Other than lost time, I can't imagine the repercusions of attempting it DIY style are significant.



My take is that once a variance is voted down you are likely out of luck unless you can bring back a different (i.e. a changed setback, square footage, or zoning category, etc.) request. So you really want to give it your best shot the first time.

You may or may not need a lawyer. I think your best bet is to talk to the city building officials and see what they say about your chance for a variance. Go to a few variance meetings or watch some on your local public access channel and see what reasons seem to work/not work for variances. Be sure to talk to your neighbors and get their support for your plans before you submit any request.

Then again I don't live in your area and local politics and policies can certainly vary from location to location.

gatzdon said: Squeezer99 said: you'll need to go before the zoning board and request a variance. there's going to be some paperwork involved so i'd speak with an attorney that is knowledgable in the subject

Just out of curiosity, if one attempted it DIY style and gets rejected, does that hurt the chances of an Attorney attempting it again after a brief waiting period such as year or so?

Other than lost time, I can't imagine the repercusions of attempting it DIY style are significant.
the architect is going to be the go-to guy on this, not the attorney. it's the architect that is going to show them a plan and has been through the process on a regular basis.

The Zoning Board of Adjustments is the place to seek your variance. Having all of your ducks in a row is important.

Some cities have a waiting period of up to 1 year before you are allowed to try again if you get denied the first time.

nu2this said: The Zoning Board of Adjustments is the place to seek your variance. Having all of your ducks in a row is important.

Some cities have a waiting period of up to 1 year before you are allowed to try again if you get denied the first time.
it all depends on your city. in some cities where I do business, you have to go before the city council or the planning council. in Los Angeles, for example, you have to get the planning dept. to sign off on it [after fire, structural, etc.] and then if you have the misfortune of being in a Redevelopment Zone, you have to deal with the CRA who are the real ballbreakers... unless you're a generous donor to the mayor then your projects get waved right through.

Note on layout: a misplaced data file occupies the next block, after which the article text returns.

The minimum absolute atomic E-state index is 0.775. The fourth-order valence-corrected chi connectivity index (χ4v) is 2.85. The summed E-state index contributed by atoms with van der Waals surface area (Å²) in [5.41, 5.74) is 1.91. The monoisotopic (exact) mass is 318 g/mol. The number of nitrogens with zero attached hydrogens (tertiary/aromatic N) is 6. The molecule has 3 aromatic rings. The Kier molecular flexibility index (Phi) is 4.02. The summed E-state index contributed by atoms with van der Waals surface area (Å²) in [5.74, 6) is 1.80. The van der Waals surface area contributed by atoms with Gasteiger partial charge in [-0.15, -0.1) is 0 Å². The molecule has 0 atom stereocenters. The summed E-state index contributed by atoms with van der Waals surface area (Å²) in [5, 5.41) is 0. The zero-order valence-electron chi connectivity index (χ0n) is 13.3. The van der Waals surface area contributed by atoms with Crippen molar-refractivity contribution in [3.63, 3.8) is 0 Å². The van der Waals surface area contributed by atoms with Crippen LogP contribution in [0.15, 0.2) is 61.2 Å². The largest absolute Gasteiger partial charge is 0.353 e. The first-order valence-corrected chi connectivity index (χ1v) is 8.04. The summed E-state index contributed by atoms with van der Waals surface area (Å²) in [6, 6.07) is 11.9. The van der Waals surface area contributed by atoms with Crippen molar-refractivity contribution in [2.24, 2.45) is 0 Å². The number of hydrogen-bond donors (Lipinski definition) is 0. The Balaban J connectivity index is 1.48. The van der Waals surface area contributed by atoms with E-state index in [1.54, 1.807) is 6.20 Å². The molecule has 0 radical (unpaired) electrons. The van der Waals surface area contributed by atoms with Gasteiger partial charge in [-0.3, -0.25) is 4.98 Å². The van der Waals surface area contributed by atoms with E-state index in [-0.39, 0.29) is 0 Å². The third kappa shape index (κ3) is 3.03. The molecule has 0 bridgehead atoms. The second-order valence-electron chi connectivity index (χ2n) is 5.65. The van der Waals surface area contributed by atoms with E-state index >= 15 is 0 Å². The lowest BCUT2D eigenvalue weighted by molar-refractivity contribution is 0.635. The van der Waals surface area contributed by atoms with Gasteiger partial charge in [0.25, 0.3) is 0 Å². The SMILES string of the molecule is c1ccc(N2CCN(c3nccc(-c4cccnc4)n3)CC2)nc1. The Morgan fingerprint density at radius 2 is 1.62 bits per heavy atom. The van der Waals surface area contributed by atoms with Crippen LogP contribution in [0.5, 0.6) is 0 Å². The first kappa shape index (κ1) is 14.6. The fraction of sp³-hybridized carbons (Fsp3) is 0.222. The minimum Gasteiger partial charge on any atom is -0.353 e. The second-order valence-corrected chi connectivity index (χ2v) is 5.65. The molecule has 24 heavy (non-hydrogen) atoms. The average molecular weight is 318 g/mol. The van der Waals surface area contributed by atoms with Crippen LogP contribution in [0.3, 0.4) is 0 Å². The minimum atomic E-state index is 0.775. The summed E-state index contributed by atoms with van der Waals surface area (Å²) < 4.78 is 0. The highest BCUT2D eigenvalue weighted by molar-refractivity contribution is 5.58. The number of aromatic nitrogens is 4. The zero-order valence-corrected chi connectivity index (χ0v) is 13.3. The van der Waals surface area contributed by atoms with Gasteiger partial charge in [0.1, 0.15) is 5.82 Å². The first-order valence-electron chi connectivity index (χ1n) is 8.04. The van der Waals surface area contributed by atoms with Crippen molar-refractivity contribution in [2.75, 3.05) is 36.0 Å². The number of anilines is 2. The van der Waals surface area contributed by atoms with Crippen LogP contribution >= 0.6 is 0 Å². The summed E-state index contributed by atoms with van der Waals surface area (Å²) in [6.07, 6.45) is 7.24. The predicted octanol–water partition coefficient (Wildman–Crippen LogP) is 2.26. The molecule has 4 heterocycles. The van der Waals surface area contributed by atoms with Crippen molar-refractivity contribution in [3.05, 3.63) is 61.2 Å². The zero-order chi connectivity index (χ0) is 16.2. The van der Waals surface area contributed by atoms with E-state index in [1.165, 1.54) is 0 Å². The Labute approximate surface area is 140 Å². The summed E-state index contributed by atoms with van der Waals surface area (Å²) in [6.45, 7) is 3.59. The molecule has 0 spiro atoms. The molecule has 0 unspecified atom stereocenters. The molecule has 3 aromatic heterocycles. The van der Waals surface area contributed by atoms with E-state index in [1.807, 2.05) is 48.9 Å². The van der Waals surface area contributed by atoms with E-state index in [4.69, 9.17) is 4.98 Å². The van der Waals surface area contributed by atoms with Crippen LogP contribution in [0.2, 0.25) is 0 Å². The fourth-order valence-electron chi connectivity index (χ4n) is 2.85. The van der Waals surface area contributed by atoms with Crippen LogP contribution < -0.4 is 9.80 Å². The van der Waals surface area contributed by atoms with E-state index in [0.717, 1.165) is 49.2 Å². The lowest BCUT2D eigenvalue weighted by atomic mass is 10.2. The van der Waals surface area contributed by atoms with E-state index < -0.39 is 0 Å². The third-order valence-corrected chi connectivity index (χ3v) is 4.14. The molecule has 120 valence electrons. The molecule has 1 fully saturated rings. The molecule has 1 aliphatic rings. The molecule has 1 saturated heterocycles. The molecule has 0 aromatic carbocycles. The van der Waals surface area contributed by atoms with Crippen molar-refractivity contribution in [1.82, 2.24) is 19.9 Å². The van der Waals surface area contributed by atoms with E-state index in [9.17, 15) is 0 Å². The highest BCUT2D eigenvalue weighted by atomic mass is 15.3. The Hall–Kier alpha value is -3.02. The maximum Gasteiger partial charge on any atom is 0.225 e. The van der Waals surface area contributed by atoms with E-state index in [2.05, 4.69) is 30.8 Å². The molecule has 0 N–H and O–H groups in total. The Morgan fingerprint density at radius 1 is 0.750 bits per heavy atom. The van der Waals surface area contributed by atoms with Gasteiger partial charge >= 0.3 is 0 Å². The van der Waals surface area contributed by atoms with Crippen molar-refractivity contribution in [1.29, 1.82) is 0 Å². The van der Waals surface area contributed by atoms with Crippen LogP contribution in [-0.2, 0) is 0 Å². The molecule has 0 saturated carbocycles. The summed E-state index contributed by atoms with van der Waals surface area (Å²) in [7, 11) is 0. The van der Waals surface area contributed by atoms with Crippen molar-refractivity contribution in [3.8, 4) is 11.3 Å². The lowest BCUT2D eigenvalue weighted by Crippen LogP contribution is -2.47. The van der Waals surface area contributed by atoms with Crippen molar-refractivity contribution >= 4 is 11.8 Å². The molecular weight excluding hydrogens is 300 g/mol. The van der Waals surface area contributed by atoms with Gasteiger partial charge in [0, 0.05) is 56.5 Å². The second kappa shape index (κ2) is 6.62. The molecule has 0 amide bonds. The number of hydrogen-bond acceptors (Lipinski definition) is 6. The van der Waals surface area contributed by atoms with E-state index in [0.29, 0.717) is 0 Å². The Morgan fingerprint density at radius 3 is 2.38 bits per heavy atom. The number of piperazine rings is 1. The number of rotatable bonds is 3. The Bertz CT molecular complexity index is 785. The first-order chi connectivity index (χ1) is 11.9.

I'm basically echoing much of what has already been said. I live in Chicago and here something like this would go to the Zoning Administrator for an administrative adjustment (used to be called variance). If you fail there you can take your case to the Zoning Board of Appeals who has the authority to overturn the Zoning Administrator.

Not sure how they do things in Madison but I'd bet you can find out much of it on their government websites.

I'd advise you to talk with the local elected official as well (city council person or the like). Here in Chicago if you have the support of the local elected official you'll get your project thru the appeal process, it takes more time but it will get done. Again no idea how it works in Madison.

ArborLoco hit it on the head about finding an architect. They can guide you through the process of talking to the city council member, finding a surveyor to prepare a certified survey map, and properly applying for the variance. You must be able to demonstrate not only that the ordinance has caused you some sort of hardship, but also that the proposal stays within the spirit of the law and is of some benefit to the community. It may cost you a bit of money, but it is an architect's job to make this process as smooth as possible.

If you want to do a bit of your own research, the Madison zoning ordinance can be downloaded below.

http://www.cityofmadison.com/BI/zoning.html#plan

Best of luck,
MN

No personal experience with this, but I'd be willing to bet that some prepaid legal plans could provide attourneys knowledgable about this, since a lot of prepaid legal plans counsel on Real Estate (mortgage, title, etc) and estate planning. Good luck.